Those who wear old-fashioned watches, like my parents, are disturbed. The hands are gone, they say, both hands, long and short. Even the very thin finger that counts the seconds. Their watch faces left as smooth as stupid moons.
As no one happened to be looking down at their clocks then, no one can tell us exactly when it stopped being the time.
My mother says it was sometime after 4:00 pm. She started pulling weeds around 3:10, and she said she could tell it had been more than an hour when the sun stalled, when shade failed to move across the yard.
I believe it was closer to 3:30, as I had been waiting for the rice cooker to finish and had started it around 3:00. I was certain because if it had been 4:00 or 3:45 or even 3:35 when the clocks stopped, the rice would have finished. I was making just enough for my leftover yellow curry, and such a small amount never took more than a half hour. The little light on the rice cooker would have switched from cooking to warm if the clocks had gone blank at 4:00 and it hasn’t.
The glass lid with a hole for letting the steam out as the rice cooks tipped over at some point in or out of time. Half of the rice cooker lid is up in the air while half is lowered into the rice cooker. The lid looks like a swimmer frozen mid-stroke. I am afraid to lift the lid up and right it, as I normally would, because I don’t understand what the rice is up to. It could be any temperature in there, I tell Charlotte, it could be any consistency. There’s no way of knowing how long it’s been.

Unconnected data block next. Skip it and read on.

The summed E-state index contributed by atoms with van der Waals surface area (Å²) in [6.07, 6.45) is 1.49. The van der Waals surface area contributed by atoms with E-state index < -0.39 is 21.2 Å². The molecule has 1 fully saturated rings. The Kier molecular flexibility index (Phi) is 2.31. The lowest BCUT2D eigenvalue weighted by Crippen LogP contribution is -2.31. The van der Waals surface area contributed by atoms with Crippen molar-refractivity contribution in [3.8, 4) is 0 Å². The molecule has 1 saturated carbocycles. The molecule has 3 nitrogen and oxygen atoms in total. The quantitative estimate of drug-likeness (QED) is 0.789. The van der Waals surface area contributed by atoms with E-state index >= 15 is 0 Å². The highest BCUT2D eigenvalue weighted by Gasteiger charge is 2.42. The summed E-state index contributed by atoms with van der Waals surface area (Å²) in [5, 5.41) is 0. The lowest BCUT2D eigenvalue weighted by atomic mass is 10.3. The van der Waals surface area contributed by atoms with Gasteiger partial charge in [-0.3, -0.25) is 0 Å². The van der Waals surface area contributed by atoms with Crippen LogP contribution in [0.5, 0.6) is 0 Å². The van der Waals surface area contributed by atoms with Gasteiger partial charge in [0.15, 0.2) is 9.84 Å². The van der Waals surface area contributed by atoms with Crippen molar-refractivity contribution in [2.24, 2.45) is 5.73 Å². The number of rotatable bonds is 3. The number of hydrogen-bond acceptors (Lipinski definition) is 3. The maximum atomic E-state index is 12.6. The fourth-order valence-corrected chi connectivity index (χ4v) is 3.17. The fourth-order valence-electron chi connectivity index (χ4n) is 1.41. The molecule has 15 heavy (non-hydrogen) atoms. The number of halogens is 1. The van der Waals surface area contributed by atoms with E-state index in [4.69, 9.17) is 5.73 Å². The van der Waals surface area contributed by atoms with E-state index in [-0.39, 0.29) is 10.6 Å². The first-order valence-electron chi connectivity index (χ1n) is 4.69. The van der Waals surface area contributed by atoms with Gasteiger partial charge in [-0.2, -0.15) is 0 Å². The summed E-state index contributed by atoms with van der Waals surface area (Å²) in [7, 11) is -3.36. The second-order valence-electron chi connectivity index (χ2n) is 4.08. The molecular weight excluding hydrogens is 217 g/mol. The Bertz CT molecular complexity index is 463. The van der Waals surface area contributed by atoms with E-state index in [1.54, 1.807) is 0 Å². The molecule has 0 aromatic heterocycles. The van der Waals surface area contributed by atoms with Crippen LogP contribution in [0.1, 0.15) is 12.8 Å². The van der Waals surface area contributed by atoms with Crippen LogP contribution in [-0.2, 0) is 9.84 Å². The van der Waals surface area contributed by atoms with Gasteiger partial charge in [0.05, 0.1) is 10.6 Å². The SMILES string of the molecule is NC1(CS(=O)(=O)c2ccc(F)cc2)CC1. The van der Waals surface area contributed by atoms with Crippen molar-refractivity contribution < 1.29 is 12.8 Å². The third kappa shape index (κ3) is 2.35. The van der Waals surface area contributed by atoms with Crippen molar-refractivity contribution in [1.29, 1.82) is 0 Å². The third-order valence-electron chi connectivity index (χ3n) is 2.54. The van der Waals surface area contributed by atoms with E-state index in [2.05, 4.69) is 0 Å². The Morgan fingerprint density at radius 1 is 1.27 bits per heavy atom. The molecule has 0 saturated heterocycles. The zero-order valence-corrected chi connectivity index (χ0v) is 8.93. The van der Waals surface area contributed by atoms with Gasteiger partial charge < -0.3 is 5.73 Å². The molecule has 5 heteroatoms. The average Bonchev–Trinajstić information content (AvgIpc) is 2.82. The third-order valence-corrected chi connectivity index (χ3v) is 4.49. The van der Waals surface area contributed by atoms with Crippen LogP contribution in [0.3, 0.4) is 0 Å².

It hasn’t been any measurement long, Charlotte corrects. She was driving home from work when it happened. The clocks could have disappeared at almost any point between the city she works in, Greenville, and the city we live in, Fairview.
Do you think they still have time, in Greenville? I’m not sure. They had time when I left, but who knows when that was. They may still have it, or they may be like us.
Here the sun is everywhere. As the afternoon continually fails to pass, I am more convinced that the time stopped somewhere between 3:15 and 3:30. This is what the light in the living room looks like between 3:15 and 3:30, I tell Charlotte. The light means we are locked between those two stopped numbers. Certainty makes a window.
The room is yellow with sunlight, like we are living on the petal of a giant sunflower. Is it getting more yellow in here? More yellow than what? More yellow than when it started. Charlotte may not understand my question. Now that we no longer have time, it has become difficult to discuss the time when we had it, and the time when it must have stopped, and now.
Should we knock on the door, ask our neighbors if their time is out too? It’s not like a power-outage, you know. It’s not like we forgot to stock up on flashlights. We cannot borrow the time from them.
Even if they had the time, they wouldn’t give it to us. Our neighbors disliked us, we knew, because we complained about the loud, group singing they did on Saturday nights. We now believe that the singing is part of their religion and that we deeply offended them by pounding on the thin white wall we share when they sang past 9 pm.
I don’t understand if or when I’m supposed to go to class, I say. I’m not sure when it would count as tomorrow. I try to start my homework, but all the papers float around in my hands like stupid fish. I can’t get my fingers around anything. That doesn’t make any sense, Charlotte says. Well, I was planning on starting my homework after an early dinner, I say. I have no energy around 3:15. So nothing will stick.